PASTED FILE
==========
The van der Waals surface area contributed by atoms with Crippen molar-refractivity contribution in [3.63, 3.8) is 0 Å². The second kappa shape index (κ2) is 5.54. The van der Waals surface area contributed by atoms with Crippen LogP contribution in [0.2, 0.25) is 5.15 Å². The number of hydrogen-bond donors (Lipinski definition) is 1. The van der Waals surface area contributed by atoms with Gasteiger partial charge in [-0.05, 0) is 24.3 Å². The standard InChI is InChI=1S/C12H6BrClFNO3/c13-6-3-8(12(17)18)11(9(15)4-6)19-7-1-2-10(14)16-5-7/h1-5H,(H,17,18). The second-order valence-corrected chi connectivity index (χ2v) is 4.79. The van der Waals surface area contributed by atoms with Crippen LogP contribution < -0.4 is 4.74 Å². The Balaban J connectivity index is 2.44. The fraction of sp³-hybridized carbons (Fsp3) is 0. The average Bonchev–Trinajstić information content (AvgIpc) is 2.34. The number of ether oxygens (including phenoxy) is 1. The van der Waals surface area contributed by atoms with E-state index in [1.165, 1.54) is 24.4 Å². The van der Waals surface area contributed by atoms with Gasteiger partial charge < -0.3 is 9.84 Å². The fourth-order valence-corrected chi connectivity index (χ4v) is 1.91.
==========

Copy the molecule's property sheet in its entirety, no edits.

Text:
The van der Waals surface area contributed by atoms with Crippen molar-refractivity contribution in [3.63, 3.8) is 0 Å². The second kappa shape index (κ2) is 5.54. The van der Waals surface area contributed by atoms with Crippen LogP contribution in [0.2, 0.25) is 5.15 Å². The number of hydrogen-bond donors (Lipinski definition) is 1. The van der Waals surface area contributed by atoms with Gasteiger partial charge in [-0.05, 0) is 24.3 Å². The standard InChI is InChI=1S/C12H6BrClFNO3/c13-6-3-8(12(17)18)11(9(15)4-6)19-7-1-2-10(14)16-5-7/h1-5H,(H,17,18). The second-order valence-corrected chi connectivity index (χ2v) is 4.79. The van der Waals surface area contributed by atoms with Crippen LogP contribution < -0.4 is 4.74 Å². The Balaban J connectivity index is 2.44. The fraction of sp³-hybridized carbons (Fsp3) is 0. The average Bonchev–Trinajstić information content (AvgIpc) is 2.34. The number of ether oxygens (including phenoxy) is 1. The van der Waals surface area contributed by atoms with E-state index in [1.165, 1.54) is 24.4 Å². The van der Waals surface area contributed by atoms with Gasteiger partial charge < -0.3 is 9.84 Å². The fourth-order valence-corrected chi connectivity index (χ4v) is 1.91.